Whether it’s hot or cold, stay focused! What’s involved in lens athermalization.

A huge range of commercial-off-the-shelf lenses are readily available from many catalog optics suppliers.   However, sometimes what you want is not available and you just need a custom design.  One of the features often required in custom lenses is that they operate over a wide temperature range without manual or motorized adjustment.  You find such lenses in applications such as lidar, automotive cameras, uncrewed vehicles (aka drones) and, of course, space.  This is the field of lens athermalization.

There are three things in a lens that change with temperature:

  1. The lens barrel expands and contracts.
  2. The lens elements expand and contract, and change radius of curvature.
  3. The lens element materials change refractive index.

The first two are well known thermal coefficient of expansion (TCE) factors. The material for the barrel and spacers can be chosen by the designer but by far the most common material is aluminum alloy which has a TCE of about 23.6×10-6/°C.  Brass may be used or even stainless steel but the TCE will not change by more than about a factor of 2.  On rare occasions invar might be used which has a TCE of about 1×10-6/°C.

There are many glasses available (from several suppliers) over a refractive index and dispersion range, but the TCE range is quite small, mainly 5-10×10-6/°C, and does not have a trend with refractive index (see the plot of Schott glasses below).  Fused silica is an outlier with a TCE of 0.5×10-6/°C (not on the plot). 

One thing that is obvious is TCE values are always positive.

The third on the list is a lesser-known parameter, dn/dT.  The refractive index, n, changes with temperature, T, on a scale of parts per million.  Glasses don’t have the same dn/dT so it’s important that the designer has a good knowledge of the dn/dT of the many glasses.  You don’t see many plots of dn/dT across a range of glasses, so I’d like to give a shout out to OSD Optics and their Synopsis software which provides a glass map with dn/dT indicators.  Below is a plot for Ohara glass.  Normally a glass map is presented as the refractive index on the y axis versus Abbe number (dispersion) on the x axis, and what you see is just a set of dots, one for each glass.  Here you can see lines on each dot which show the dn/dT.  The red lines show positive dn/dT (with the length of the line proportional to the value) and blue lines show negative dn/dT. 

If we plot the data as dn/dT v refractive index, we see that most values are from -6 to +10 x10-6/°C.  The vast majority of glasses have a positive dn/dT but there are a few with extremely low or negative dn/dT.  These glasses are useful for athermalization.

Strictly speaking dn/dT is not a single value.  It depends on both temperature and wavelength as this plot below from a Schott catalog of N-BK7 shows.

A positive dn/dT means that the refractive index increases with temperature which means the lens focal length reduces as shown below.  This is unfortunate because the lens barrel (with a positive TCE) will get longer sending the camera sensor further away.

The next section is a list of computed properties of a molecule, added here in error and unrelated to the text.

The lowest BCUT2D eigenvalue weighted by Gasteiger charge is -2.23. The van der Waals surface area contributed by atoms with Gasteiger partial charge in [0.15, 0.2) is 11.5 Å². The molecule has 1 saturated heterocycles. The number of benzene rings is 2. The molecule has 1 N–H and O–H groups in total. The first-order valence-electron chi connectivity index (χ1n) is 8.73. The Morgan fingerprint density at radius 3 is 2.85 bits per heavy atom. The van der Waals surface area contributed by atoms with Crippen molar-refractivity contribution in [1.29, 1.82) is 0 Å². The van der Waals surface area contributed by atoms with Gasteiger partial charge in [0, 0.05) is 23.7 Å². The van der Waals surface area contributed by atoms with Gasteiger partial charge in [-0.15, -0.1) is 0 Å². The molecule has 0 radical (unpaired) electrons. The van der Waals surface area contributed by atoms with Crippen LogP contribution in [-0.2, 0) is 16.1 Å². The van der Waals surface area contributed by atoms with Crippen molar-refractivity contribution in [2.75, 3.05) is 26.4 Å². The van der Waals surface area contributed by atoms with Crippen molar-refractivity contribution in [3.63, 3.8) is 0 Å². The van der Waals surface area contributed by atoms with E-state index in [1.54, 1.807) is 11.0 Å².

Let’s look at a real example.  Consider this lens which is a pretty standard double Gauss with 10° field of view. 

I optimized this lens only for operation at a nominal 20°C.  I then analyzed the performance over +/-50°C (ie -30°C to +70°C).  The barrel and spacers were assumed to be aluminum.  Fortunately, most design software like Zemax and Code V adjust glass refractive index and dimensions of glass and metal automatically for the temperature range. 

What we find is, the on-axis performance is good at 20°C but is terrible at extreme temperatures.  The plot below shows the on-axis MTF over the temperature range.  The reason for the drop in performance is almost entirely a temperature-induced focus error.

Analysis shows that the focus correction required at extremes of temperature is +/-18µm.  At +70°C we need to bring the image plane left (closer to the lens elements) by 18µm.

With modern optical design software we can perform some what ifs.  What would the error be if the glass had zero TCE or zero dn/dT etc?  We can repeat the above analysis using artificial glasses with fictitious thermal properties.  For this lens the table below summarizes the results.

Parameter VariationFocus Shift
All parameters+/-18µm
Only glass dn/dT+/-11µm
Only housing TCE+/-8µm
Only glass TCE+/-4µm

What we can see is that the glass TCE alone has a small effect on focus error (+/-4µm).  The dn/dT has about 3x higher effect on defocus.  Its contribution is about 60% of the total and the housing/spacers contribute 40%.  All contributions are in the same direction.

To compensate for this focus error and thus design an athermalized lens our only lever is choosing glasses with appropriate dn/dT.  This means we need to introduce some lower or negative dn/dT glass into the design.  Without going into details of which glasses might be selected we can see the improvements in thermal performance with a series of iterations to the design.

These plots below show a process of intelligent manual glass selection followed by an optimization at each stage.  The right-hand plots show the MTF v temperature with each design’s focus error.  The final iteration achieves sub-micron focus error and a very uniform MTF.  The layouts look indistinguishable to the eye.  This is because for each iteration the swapped glasses were similar in other properties.  

There are other tips and trick to consider but this shows in principle how we can athermalize a lens. 

In summary, the key to athermalization is choosing glasses with the most appropriate dn/dT.  Other parameters are secondary.